2) The total number of cases may not be known, making the case fatality rate an overestimate.

    3) A single case fatality rate for the entire population may obscure the effect on vulnerable sub-populations, such as children, the elderly, those with chronic conditions, and members of certain racial and ethnic minorities.

    4)Fatalities alone may not account for the full effects of the pandemic, such as absenteeism or demand on healthcare services.

    To account for the limitations of measuring the case fatality rate alone, the P.S.A.F. rates severity of a disease outbreak on two dimensions: clinical severity of illness in infected persons; and the transmissibility of the infection in the population. Each dimension can be measured using more than one metric, which are scaled to allow comparison of the different metrics. Clinical severity can instead be measured, for example, as the ratio of deaths to hospitalizations or using genetic markers of virulence. Transmissibility can be measured, for example, as the basic reproduction number R0 and serial interval or via underlying population immunity. The framework gives guidelines for scaling the various measures and examples of assessing past pandemics using the framework.

    The basic strategies in the control of an outbreak are containment and mitigation. Containment may be undertaken in the early stages of the outbreak, including contact tracing and isolating infected individuals to stop the disease from spreading to the rest of the population, other public health interventions on infection control, and therapeutic countermeasures such as vaccinations which may be effective if available. When it becomes apparent that it is no longer possible to contain the spread of the disease, management will then move on to the mitigation stage, in which measures are taken to slow the spread of the disease and mitigate its effects on society and the healthcare system. In reality, containment and mitigation measures may be undertaken simultaneously.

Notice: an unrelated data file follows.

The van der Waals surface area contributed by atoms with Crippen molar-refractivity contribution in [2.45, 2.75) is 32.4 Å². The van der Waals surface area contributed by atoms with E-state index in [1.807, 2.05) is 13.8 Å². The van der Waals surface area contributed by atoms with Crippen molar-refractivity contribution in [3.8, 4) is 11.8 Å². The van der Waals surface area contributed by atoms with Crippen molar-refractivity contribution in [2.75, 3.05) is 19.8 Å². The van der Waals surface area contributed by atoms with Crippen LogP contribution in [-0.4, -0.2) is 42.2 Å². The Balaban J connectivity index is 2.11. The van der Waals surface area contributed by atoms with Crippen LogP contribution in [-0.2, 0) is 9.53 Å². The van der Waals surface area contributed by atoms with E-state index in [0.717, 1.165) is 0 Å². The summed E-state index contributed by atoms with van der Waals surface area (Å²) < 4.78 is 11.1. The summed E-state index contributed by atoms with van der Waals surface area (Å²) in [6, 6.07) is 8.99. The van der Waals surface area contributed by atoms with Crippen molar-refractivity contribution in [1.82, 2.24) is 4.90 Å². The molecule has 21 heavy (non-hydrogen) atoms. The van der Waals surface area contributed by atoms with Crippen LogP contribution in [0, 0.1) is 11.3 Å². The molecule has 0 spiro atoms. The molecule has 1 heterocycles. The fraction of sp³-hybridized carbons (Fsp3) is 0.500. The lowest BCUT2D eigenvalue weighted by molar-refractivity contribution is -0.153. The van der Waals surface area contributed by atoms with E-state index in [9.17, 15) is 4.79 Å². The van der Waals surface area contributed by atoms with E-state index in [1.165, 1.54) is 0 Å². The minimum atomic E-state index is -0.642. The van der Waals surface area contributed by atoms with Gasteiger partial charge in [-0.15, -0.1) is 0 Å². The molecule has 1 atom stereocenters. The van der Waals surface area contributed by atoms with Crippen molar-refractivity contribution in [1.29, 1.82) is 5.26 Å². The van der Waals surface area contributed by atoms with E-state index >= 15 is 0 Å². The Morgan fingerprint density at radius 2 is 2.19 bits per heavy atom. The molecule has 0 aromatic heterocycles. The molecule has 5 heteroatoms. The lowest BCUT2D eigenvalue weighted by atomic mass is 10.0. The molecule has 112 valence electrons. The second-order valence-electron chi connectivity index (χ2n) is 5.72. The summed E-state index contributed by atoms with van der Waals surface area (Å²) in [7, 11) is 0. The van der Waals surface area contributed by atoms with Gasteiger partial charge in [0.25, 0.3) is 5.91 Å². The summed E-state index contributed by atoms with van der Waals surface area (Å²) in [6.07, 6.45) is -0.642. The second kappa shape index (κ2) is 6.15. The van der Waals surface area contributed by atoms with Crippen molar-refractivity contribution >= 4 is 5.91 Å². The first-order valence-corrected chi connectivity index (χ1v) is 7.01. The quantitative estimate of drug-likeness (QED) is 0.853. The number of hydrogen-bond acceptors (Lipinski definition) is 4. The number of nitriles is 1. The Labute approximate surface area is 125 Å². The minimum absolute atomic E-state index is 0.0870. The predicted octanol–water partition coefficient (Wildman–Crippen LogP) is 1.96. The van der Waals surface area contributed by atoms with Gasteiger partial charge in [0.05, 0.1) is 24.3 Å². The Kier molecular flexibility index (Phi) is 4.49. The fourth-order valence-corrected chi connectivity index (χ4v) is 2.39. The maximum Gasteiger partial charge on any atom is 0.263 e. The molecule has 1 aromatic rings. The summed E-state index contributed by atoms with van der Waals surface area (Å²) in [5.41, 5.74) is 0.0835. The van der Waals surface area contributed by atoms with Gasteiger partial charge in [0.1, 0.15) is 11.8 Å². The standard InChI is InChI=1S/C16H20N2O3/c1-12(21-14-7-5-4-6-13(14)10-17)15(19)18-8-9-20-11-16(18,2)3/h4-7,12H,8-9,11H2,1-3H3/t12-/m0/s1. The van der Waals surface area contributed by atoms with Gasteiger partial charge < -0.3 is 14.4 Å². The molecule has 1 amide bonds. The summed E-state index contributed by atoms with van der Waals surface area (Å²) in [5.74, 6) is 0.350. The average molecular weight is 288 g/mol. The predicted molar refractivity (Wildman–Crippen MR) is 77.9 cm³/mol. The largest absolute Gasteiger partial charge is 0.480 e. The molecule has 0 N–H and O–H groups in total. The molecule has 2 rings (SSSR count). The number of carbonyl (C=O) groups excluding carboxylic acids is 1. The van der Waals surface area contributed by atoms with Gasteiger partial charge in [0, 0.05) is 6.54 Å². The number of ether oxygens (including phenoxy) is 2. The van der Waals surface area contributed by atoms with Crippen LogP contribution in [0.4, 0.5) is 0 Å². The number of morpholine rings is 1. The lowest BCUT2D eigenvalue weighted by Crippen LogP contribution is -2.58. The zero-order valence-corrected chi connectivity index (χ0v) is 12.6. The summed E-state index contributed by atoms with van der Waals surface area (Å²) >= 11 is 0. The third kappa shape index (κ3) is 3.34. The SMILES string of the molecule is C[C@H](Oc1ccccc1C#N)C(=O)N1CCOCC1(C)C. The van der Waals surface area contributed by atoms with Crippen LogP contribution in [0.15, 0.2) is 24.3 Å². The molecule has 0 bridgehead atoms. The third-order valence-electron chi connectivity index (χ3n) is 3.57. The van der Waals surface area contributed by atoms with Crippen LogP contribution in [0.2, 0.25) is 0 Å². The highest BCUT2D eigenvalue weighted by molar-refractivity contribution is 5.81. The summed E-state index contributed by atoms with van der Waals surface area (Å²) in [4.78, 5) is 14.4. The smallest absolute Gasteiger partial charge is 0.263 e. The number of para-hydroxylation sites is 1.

A key part of managing an infectious disease outbreak is trying to decrease the epidemic peak, known as “flattening the epidemic curve”. This helps decrease the risk of health services being overwhelmed, and provides more time for a vaccine and treatment to be developed. A broad group of the so-called non-pharmaceutical interventions may be taken to manage the outbreak. In a flu pandemic, these actions may include: personal preventive measures such as hand hygiene, wearing face-masks, and self-quarantine; community measures aimed at social distancing such as closing schools and cancelling mass gatherings; community engagement to encourage acceptance and participation in such interventions; and environmental measures such as cleaning of surfaces.

    Another strategy, suppression, requires more extreme long-term non-pharmaceutical interventions so as to reverse the pandemic by reducing the basic reproduction number to less than 1. The suppression strategy, which includes stringent population-wide social distancing, home isolation of cases, and household quarantine, was undertaken by China during the Corona Virus pandemic where entire cities were placed under lock down, but such strategy carries with it considerable social and economic costs.

    In retrospect our day to day domicilliary life style is thrown into an ugly state of viral perseverate. – So, W.H.O. are ya gonna call when it comes for you? – Bad boy! Bad boy!
    Giving a call out and SPONSORING all our brave front line workers, should be everyone’s priority!